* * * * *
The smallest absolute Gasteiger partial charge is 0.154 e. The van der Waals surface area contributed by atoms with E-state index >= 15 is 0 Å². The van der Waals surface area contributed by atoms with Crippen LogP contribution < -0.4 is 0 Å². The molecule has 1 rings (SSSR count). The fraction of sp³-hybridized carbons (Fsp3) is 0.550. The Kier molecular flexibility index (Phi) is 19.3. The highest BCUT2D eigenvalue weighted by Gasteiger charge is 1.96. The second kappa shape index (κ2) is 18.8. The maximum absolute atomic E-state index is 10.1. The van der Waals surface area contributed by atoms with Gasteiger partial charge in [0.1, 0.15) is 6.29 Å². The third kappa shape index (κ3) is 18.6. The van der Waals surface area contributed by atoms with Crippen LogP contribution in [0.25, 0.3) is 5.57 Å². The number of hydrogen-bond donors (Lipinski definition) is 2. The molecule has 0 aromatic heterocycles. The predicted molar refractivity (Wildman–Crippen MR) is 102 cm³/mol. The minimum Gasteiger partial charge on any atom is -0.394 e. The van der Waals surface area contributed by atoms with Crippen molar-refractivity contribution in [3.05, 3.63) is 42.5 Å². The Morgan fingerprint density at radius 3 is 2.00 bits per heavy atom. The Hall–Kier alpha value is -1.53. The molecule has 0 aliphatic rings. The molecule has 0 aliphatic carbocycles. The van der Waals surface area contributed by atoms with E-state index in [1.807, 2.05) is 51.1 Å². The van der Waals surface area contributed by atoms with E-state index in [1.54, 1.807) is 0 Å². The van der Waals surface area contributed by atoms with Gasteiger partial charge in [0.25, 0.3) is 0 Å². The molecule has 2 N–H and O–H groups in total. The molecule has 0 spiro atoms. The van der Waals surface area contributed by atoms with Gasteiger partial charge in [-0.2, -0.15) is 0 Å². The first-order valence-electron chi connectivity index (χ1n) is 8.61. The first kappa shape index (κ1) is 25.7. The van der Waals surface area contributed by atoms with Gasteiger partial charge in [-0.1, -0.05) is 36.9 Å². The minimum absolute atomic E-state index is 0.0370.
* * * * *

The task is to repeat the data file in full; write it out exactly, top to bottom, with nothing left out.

The smallest absolute Gasteiger partial charge is 0.154 e. The van der Waals surface area contributed by atoms with E-state index >= 15 is 0 Å². The van der Waals surface area contributed by atoms with Crippen LogP contribution < -0.4 is 0 Å². The molecule has 1 rings (SSSR count). The fraction of sp³-hybridized carbons (Fsp3) is 0.550. The Kier molecular flexibility index (Phi) is 19.3. The highest BCUT2D eigenvalue weighted by Gasteiger charge is 1.96. The second kappa shape index (κ2) is 18.8. The maximum absolute atomic E-state index is 10.1. The van der Waals surface area contributed by atoms with Gasteiger partial charge in [0.1, 0.15) is 6.29 Å². The third kappa shape index (κ3) is 18.6. The van der Waals surface area contributed by atoms with Crippen LogP contribution in [0.25, 0.3) is 5.57 Å². The number of hydrogen-bond donors (Lipinski definition) is 2. The molecule has 0 aromatic heterocycles. The predicted molar refractivity (Wildman–Crippen MR) is 102 cm³/mol. The minimum Gasteiger partial charge on any atom is -0.394 e. The van der Waals surface area contributed by atoms with Crippen molar-refractivity contribution in [3.05, 3.63) is 42.5 Å². The Morgan fingerprint density at radius 3 is 2.00 bits per heavy atom. The Hall–Kier alpha value is -1.53. The molecule has 0 aliphatic rings. The molecule has 0 aliphatic carbocycles. The van der Waals surface area contributed by atoms with E-state index in [1.807, 2.05) is 51.1 Å². The van der Waals surface area contributed by atoms with E-state index in [1.54, 1.807) is 0 Å². The van der Waals surface area contributed by atoms with Gasteiger partial charge in [0.25, 0.3) is 0 Å². The molecule has 2 N–H and O–H groups in total. The molecule has 0 spiro atoms. The van der Waals surface area contributed by atoms with Gasteiger partial charge in [-0.2, -0.15) is 0 Å². The first-order valence-electron chi connectivity index (χ1n) is 8.61. The first kappa shape index (κ1) is 25.7. The van der Waals surface area contributed by atoms with Gasteiger partial charge in [-0.1, -0.05) is 36.9 Å². The minimum absolute atomic E-state index is 0.0370.